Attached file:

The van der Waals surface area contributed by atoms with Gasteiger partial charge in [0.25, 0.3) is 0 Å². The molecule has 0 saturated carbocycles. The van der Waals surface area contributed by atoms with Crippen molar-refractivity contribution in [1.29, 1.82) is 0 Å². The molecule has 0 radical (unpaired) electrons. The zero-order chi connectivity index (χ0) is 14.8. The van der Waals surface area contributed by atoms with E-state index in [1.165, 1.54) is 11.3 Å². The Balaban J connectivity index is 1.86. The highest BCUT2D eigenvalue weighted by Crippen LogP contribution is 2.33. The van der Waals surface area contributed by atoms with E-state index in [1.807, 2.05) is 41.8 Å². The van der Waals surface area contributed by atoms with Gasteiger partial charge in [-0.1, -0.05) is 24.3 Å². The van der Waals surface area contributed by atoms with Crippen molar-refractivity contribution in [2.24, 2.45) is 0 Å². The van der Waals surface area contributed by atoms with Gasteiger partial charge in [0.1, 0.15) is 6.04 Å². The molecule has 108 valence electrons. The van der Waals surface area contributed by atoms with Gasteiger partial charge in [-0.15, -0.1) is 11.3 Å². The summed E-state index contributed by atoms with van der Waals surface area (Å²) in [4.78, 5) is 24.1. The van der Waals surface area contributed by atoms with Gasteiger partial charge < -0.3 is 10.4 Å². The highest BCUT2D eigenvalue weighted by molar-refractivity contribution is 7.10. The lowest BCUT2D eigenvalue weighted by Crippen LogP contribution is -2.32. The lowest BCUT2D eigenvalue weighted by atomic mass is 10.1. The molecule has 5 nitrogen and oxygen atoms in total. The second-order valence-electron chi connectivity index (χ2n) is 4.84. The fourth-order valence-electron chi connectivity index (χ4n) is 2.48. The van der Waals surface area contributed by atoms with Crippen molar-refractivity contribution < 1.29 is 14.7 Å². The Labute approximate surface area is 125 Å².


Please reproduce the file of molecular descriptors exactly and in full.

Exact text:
The van der Waals surface area contributed by atoms with Gasteiger partial charge in [0.25, 0.3) is 0 Å². The molecule has 0 saturated carbocycles. The van der Waals surface area contributed by atoms with Crippen molar-refractivity contribution in [1.29, 1.82) is 0 Å². The molecule has 0 radical (unpaired) electrons. The zero-order chi connectivity index (χ0) is 14.8. The van der Waals surface area contributed by atoms with E-state index in [1.165, 1.54) is 11.3 Å². The Balaban J connectivity index is 1.86. The highest BCUT2D eigenvalue weighted by Crippen LogP contribution is 2.33. The van der Waals surface area contributed by atoms with E-state index in [1.807, 2.05) is 41.8 Å². The van der Waals surface area contributed by atoms with Gasteiger partial charge in [-0.1, -0.05) is 24.3 Å². The van der Waals surface area contributed by atoms with Crippen molar-refractivity contribution in [2.24, 2.45) is 0 Å². The van der Waals surface area contributed by atoms with Gasteiger partial charge in [0.1, 0.15) is 6.04 Å². The molecule has 108 valence electrons. The van der Waals surface area contributed by atoms with Gasteiger partial charge in [-0.15, -0.1) is 11.3 Å². The summed E-state index contributed by atoms with van der Waals surface area (Å²) in [4.78, 5) is 24.1. The van der Waals surface area contributed by atoms with Gasteiger partial charge < -0.3 is 10.4 Å². The highest BCUT2D eigenvalue weighted by molar-refractivity contribution is 7.10. The lowest BCUT2D eigenvalue weighted by Crippen LogP contribution is -2.32. The lowest BCUT2D eigenvalue weighted by atomic mass is 10.1. The molecule has 5 nitrogen and oxygen atoms in total. The second-order valence-electron chi connectivity index (χ2n) is 4.84. The fourth-order valence-electron chi connectivity index (χ4n) is 2.48. The van der Waals surface area contributed by atoms with Crippen molar-refractivity contribution < 1.29 is 14.7 Å². The Labute approximate surface area is 125 Å².